Yesterday, Nvidia presented as expected the new generation of Geforce, RTX 30series based on the Ampere architecture. In addition to the fact that the new architecture means more efficient rendering, Nvidia has crammed in more cuda cores than ever before.
The “entry-level model” RTX 3070 also has significantly more cuda cores than the previous generation top model RTX 2080 Ti. This indicates that the entire 30-series will offer really good performance in both games and professional programs.
As you can see in the table below, all three new cards have greatly upgraded specifications. They have, for example, hdmi 2.1 which means support for significantly higher resolutions, hdcp 2.3 for the latest copy protection and several of the cards have more memory than before.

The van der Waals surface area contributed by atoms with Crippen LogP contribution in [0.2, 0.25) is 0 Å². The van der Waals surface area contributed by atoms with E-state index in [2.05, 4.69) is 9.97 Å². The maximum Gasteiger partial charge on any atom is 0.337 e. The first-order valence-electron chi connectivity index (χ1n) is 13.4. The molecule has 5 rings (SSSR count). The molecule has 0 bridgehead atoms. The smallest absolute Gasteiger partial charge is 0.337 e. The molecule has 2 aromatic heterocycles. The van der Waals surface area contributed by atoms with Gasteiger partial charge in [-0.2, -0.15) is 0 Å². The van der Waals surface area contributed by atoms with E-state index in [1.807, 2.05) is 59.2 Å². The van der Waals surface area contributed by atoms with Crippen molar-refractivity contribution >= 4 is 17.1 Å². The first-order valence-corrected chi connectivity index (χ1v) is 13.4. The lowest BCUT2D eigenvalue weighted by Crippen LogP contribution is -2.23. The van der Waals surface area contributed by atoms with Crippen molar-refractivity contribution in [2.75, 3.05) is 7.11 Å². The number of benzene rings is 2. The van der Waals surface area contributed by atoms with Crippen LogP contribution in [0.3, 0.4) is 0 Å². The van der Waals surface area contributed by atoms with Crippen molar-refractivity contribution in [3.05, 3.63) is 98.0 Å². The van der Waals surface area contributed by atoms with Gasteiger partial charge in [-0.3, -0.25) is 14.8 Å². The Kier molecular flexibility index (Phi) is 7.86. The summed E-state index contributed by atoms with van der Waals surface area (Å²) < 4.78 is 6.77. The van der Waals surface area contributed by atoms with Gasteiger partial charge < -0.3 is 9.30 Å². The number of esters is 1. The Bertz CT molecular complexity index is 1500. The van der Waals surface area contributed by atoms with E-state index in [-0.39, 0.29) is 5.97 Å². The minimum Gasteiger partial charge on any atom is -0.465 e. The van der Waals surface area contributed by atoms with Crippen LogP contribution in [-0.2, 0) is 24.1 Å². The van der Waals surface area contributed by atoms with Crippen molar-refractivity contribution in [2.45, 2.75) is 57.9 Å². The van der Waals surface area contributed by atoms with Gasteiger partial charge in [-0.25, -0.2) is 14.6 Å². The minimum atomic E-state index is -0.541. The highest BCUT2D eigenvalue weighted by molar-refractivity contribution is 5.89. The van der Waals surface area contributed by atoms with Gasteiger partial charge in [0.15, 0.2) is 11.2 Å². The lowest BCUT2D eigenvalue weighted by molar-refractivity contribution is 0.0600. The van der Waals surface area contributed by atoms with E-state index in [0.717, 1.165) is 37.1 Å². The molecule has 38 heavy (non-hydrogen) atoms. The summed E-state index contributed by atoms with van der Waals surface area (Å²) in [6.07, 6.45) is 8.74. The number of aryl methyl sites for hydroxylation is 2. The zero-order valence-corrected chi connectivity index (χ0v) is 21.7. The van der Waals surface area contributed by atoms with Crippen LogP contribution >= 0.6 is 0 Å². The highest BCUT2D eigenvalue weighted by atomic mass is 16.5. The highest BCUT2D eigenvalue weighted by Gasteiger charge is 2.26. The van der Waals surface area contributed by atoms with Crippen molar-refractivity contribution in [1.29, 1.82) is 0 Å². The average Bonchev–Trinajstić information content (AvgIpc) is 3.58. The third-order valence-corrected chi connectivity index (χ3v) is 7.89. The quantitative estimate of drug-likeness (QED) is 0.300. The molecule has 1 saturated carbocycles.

A big difference is also how much power the cards draw. That Nvidia has invested a lot in cooling and raising the maximum power was clear even before the launch, and if we look at the sheer numbers, we see that the company is not kidding. RTX 3070 draws 220 watts, about as much as RTX 2080. RTX 3080, which replaces that card, draws 320 watts – 95 watts (42%) more than its predecessor. RTX 3090 draws even a little more with 350 watts.
To get rid of all the heat all this electricity generates, the cards have also become larger. All three are longer but 3090 stands out. It goes from 2080 Ti’s 26.7 to a full 31.2 centimeters. In other words, the card requires a really large chassis.
More electricity also means a higher recommended minimum power on the power supply. The new cards require at least 650 (3070) and 750 (3080, 3090) watts, respectively.
Nvidia has also published a graph comparing the performance of the RTX 2070S (the already slightly hot-headed Super version) and the 2080S against the 3070 and 3080 in five games.
Judging by the graph, the difference between the different cards in the 30-series is greater than before, and both of these cards are real upgrades. 3070 is faster than 2080S in all games, with a pretty good margin.